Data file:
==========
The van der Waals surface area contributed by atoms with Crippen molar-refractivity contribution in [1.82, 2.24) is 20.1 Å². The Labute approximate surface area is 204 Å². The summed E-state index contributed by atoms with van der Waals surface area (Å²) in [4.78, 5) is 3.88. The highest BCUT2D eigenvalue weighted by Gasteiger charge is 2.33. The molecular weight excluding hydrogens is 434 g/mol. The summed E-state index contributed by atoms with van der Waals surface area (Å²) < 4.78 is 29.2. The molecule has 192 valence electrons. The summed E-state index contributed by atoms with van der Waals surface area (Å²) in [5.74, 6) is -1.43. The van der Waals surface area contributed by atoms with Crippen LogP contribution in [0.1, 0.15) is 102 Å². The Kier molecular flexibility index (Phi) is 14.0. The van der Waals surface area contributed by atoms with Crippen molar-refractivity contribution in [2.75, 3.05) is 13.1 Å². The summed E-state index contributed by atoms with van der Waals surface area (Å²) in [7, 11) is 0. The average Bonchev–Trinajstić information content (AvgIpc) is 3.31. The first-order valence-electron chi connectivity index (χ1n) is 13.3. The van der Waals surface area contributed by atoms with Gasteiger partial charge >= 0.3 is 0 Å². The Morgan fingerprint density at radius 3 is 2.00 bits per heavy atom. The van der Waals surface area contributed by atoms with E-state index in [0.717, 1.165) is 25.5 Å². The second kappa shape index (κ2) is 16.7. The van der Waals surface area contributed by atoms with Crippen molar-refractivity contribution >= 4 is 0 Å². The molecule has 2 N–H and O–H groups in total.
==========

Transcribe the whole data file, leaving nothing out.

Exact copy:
The van der Waals surface area contributed by atoms with Crippen molar-refractivity contribution in [1.82, 2.24) is 20.1 Å². The Labute approximate surface area is 204 Å². The summed E-state index contributed by atoms with van der Waals surface area (Å²) in [4.78, 5) is 3.88. The highest BCUT2D eigenvalue weighted by Gasteiger charge is 2.33. The molecular weight excluding hydrogens is 434 g/mol. The summed E-state index contributed by atoms with van der Waals surface area (Å²) < 4.78 is 29.2. The molecule has 192 valence electrons. The summed E-state index contributed by atoms with van der Waals surface area (Å²) in [5.74, 6) is -1.43. The van der Waals surface area contributed by atoms with Crippen LogP contribution in [0.1, 0.15) is 102 Å². The Kier molecular flexibility index (Phi) is 14.0. The van der Waals surface area contributed by atoms with Crippen molar-refractivity contribution in [2.75, 3.05) is 13.1 Å². The summed E-state index contributed by atoms with van der Waals surface area (Å²) in [7, 11) is 0. The average Bonchev–Trinajstić information content (AvgIpc) is 3.31. The first-order valence-electron chi connectivity index (χ1n) is 13.3. The van der Waals surface area contributed by atoms with Gasteiger partial charge >= 0.3 is 0 Å². The Morgan fingerprint density at radius 3 is 2.00 bits per heavy atom. The van der Waals surface area contributed by atoms with E-state index in [0.717, 1.165) is 25.5 Å². The second kappa shape index (κ2) is 16.7. The van der Waals surface area contributed by atoms with Crippen molar-refractivity contribution >= 4 is 0 Å². The molecule has 2 N–H and O–H groups in total.